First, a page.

Cosigner: (n) a joint signer of a promissory note.
The definition of greatness, and perhaps even the best description of faith, is possessing a vision greater than your substance.
I found this to be true in my early years of adulthood. I knew what I wanted to do. I wasn’t sure how to do it, so I was very susceptible to the lame-brain plans of others—or even of my own making—which might be shortcuts for achieving my goals.
All of these ideas that were hatched in front of me and inside me always entailed the need for money. It was the idea that money needed to come before I could do the work.
Whenever someone suggested that I could do the work without needing money, I rejected it because it extended my waiting period and therefore discouraged my faithfulness.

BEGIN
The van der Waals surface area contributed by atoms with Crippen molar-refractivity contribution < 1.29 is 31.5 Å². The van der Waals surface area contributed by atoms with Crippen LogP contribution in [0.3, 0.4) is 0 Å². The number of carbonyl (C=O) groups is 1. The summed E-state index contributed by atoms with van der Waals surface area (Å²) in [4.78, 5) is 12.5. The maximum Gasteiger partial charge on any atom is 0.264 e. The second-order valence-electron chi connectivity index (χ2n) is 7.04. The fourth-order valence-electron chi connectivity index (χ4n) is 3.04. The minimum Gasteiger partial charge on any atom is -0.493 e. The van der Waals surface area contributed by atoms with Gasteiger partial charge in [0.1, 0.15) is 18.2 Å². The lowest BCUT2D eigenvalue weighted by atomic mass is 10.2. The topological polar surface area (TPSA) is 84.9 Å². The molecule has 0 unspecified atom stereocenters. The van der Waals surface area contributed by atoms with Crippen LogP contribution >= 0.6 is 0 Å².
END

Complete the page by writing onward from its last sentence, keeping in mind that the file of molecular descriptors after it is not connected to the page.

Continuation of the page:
I cannot tell you how many times I went to family, friends or even strangers, asking them to cosign on a loan, a car, a motor home, or even sound equipment, because I was convinced that my need for the substance was inhibiting my faith.
Most of the time, very wise people said, “Absolutely not.”
I did not like them. I thought they were selfish, unfeeling, perhaps anti-Christ.
On three occasions, when people gave into my “pitch” and signed on a piece of paper for money or goods on my behalf, they were left holding the bag—which I believe contained turds.
Later on in my life, when I got substance, I came back and reimbursed these people. But at the time, I am sure they felt very used—and their faith was damaged because I stole their substance.
Family and friends come to me sometimes, asking me to cosign a loan or a contract. I just pull out my wallet, peer into it, and figure out which President, with his face on the paper money, I can impeach from my ownership and give to them. If I can’t afford to give it, I don’t offer it.
Cosigning always seems like a great idea—sometimes even to two people. But if you really believe that substance is needed more than faith, your lack of faith will make it impossible to please either God or Earth.